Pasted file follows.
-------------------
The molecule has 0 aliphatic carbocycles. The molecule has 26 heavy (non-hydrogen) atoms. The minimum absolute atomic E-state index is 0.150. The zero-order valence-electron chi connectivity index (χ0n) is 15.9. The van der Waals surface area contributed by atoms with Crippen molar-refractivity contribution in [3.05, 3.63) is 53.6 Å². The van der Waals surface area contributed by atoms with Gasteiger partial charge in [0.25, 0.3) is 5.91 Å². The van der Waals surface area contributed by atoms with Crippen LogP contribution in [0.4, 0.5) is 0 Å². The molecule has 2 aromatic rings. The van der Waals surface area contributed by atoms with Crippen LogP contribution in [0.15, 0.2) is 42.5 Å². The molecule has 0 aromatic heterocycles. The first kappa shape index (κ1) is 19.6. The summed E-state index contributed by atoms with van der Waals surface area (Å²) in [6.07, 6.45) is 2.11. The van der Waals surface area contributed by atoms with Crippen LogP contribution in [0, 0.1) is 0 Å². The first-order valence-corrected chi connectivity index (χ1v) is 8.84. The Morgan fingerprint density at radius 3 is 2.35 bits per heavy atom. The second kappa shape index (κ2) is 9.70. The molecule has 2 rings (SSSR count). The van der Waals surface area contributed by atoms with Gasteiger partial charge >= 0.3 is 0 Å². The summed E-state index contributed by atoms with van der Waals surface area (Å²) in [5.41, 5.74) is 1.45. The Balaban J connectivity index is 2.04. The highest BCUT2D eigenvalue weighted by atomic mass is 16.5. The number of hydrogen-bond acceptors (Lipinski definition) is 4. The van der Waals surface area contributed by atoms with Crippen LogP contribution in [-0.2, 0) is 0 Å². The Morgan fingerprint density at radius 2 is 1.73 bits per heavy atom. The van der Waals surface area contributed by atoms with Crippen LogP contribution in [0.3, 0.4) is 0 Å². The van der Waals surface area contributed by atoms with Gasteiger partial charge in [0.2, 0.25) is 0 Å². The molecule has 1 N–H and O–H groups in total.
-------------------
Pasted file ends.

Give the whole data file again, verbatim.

The molecule has 0 aliphatic carbocycles. The molecule has 26 heavy (non-hydrogen) atoms. The minimum absolute atomic E-state index is 0.150. The zero-order valence-electron chi connectivity index (χ0n) is 15.9. The van der Waals surface area contributed by atoms with Crippen molar-refractivity contribution in [3.05, 3.63) is 53.6 Å². The van der Waals surface area contributed by atoms with Gasteiger partial charge in [0.25, 0.3) is 5.91 Å². The van der Waals surface area contributed by atoms with Crippen LogP contribution in [0.4, 0.5) is 0 Å². The molecule has 2 aromatic rings. The van der Waals surface area contributed by atoms with Crippen LogP contribution in [0.15, 0.2) is 42.5 Å². The molecule has 0 aromatic heterocycles. The first kappa shape index (κ1) is 19.6. The summed E-state index contributed by atoms with van der Waals surface area (Å²) in [6.07, 6.45) is 2.11. The van der Waals surface area contributed by atoms with Crippen LogP contribution in [0, 0.1) is 0 Å². The first-order valence-corrected chi connectivity index (χ1v) is 8.84. The Morgan fingerprint density at radius 3 is 2.35 bits per heavy atom. The second kappa shape index (κ2) is 9.70. The molecule has 2 rings (SSSR count). The van der Waals surface area contributed by atoms with Gasteiger partial charge >= 0.3 is 0 Å². The summed E-state index contributed by atoms with van der Waals surface area (Å²) in [5.41, 5.74) is 1.45. The Balaban J connectivity index is 2.04. The highest BCUT2D eigenvalue weighted by atomic mass is 16.5. The number of hydrogen-bond acceptors (Lipinski definition) is 4. The van der Waals surface area contributed by atoms with Crippen LogP contribution in [-0.2, 0) is 0 Å². The Morgan fingerprint density at radius 2 is 1.73 bits per heavy atom. The van der Waals surface area contributed by atoms with Crippen LogP contribution in [0.3, 0.4) is 0 Å². The van der Waals surface area contributed by atoms with Gasteiger partial charge in [0.2, 0.25) is 0 Å². The molecule has 1 N–H and O–H groups in total.